Q: Since most samples are injected into QUANTOS unchanged, each measurement generates an overall picture of the sample with no distortions and with all measurable ingredients, including parameters such as pH value. The analysis of the entire sample matrix can also provide numerous qualitative statements about e.g. freshness, bacterial contamination and the organic quality of the sample. The measurement can be described as a digitised sample and contains the information of all molecular components and their secondary information. Only ingredients that are removed during filtration cannot be captured. Unexpected ingredients are always captured too and can be analysed. Analyses on new substances can also be performed subsequently with the available spectrum at any time.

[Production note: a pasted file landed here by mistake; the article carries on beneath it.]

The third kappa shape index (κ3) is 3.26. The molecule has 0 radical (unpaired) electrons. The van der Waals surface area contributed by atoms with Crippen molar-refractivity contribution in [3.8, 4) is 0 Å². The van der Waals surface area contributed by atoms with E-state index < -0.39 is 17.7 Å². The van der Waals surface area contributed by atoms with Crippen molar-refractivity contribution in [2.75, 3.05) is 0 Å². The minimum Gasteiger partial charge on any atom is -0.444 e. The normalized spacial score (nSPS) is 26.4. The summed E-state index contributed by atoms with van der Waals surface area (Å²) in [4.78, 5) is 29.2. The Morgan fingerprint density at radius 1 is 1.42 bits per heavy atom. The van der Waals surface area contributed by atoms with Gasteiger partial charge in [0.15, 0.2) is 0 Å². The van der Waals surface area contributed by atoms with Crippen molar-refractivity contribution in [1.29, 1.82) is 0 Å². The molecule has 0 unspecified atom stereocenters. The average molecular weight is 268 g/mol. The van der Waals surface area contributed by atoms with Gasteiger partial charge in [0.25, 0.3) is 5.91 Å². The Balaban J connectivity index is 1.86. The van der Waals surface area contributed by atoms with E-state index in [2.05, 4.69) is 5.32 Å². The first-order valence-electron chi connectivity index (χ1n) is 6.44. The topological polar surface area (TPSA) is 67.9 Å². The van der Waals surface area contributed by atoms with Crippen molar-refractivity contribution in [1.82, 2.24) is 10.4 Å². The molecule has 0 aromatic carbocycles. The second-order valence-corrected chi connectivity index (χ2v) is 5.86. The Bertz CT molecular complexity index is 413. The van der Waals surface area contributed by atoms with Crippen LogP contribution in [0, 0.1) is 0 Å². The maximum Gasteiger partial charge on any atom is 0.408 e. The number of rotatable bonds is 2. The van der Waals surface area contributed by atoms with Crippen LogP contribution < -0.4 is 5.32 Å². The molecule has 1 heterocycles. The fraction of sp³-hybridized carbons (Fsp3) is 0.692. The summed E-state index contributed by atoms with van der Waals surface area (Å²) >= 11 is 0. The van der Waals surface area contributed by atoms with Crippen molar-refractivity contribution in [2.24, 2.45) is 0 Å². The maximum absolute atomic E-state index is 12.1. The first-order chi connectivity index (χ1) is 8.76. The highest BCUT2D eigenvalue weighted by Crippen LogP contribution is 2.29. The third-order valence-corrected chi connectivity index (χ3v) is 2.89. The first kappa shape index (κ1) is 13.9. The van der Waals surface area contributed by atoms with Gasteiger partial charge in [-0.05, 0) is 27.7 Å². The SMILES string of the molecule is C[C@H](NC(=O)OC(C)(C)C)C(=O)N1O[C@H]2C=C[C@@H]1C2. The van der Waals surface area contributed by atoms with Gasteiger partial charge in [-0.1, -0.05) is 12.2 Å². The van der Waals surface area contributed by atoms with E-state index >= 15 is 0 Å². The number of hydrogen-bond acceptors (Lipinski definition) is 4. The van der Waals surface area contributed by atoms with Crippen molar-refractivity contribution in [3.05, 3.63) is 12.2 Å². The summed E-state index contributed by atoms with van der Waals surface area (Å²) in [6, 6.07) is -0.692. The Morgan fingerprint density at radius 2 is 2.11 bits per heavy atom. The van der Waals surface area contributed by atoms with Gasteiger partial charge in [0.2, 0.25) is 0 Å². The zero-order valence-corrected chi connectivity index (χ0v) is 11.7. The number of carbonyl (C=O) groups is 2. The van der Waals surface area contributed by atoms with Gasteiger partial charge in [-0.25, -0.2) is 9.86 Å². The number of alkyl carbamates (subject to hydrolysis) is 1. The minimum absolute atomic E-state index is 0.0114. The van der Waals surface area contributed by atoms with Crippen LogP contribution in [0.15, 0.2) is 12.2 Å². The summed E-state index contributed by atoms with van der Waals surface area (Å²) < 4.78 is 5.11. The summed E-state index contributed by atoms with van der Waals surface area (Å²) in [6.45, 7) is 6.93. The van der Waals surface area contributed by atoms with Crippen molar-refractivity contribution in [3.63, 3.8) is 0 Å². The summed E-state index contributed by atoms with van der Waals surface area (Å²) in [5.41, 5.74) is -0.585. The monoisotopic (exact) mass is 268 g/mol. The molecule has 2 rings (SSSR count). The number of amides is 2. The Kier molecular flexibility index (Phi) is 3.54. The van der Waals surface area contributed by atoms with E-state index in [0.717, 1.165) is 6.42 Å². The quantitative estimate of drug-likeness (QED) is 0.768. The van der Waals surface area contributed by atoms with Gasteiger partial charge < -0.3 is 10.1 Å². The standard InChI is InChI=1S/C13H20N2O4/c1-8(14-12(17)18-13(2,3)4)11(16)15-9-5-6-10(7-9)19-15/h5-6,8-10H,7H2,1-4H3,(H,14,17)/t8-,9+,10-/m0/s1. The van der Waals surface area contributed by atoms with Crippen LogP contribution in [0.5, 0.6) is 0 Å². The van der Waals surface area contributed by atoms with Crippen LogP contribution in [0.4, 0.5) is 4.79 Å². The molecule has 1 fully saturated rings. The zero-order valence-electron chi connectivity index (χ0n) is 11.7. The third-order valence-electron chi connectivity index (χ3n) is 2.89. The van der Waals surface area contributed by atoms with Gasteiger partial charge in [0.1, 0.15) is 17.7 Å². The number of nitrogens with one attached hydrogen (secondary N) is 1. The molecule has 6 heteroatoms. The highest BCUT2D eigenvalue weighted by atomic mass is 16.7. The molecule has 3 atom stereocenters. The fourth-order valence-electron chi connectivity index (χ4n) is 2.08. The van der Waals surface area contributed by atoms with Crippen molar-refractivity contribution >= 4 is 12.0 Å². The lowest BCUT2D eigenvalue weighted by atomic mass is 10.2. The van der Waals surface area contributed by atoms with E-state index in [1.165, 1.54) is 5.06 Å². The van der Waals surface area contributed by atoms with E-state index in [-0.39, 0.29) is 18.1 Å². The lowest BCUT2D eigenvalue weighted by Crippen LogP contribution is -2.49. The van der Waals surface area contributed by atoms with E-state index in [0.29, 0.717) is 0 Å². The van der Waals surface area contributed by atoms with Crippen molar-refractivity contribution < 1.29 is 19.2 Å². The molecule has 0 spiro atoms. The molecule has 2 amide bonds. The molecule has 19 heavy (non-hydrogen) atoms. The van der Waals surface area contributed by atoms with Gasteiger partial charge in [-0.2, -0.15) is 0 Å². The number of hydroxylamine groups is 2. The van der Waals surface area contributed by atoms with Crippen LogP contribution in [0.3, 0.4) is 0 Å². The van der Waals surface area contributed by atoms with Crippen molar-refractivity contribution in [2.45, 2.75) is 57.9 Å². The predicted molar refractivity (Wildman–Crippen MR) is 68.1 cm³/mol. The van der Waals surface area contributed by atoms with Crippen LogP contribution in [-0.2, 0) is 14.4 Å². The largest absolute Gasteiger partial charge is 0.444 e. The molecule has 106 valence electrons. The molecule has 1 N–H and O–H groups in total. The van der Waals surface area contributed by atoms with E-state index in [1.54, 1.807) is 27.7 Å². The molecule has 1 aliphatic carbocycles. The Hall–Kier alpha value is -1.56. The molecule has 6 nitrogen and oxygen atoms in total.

HPLC: Individual classes of ingredients in a sample must be measured separately from each other. Qualitative statements are often based on interactions between ingredients. If they are only measured separately from each other, it is almost impossible to make useful qualitative statements. Parameters such as viscosity etc. must be captured as well using other methods. During a routine analysis, unknown ingredients are a problem because, at best, they are detected as an error. Normally, they are not identified but can have a negative impact on the relevant peaks or affect – or even damage – the column material, rendering it useless for subsequent measurements, without this being noticed.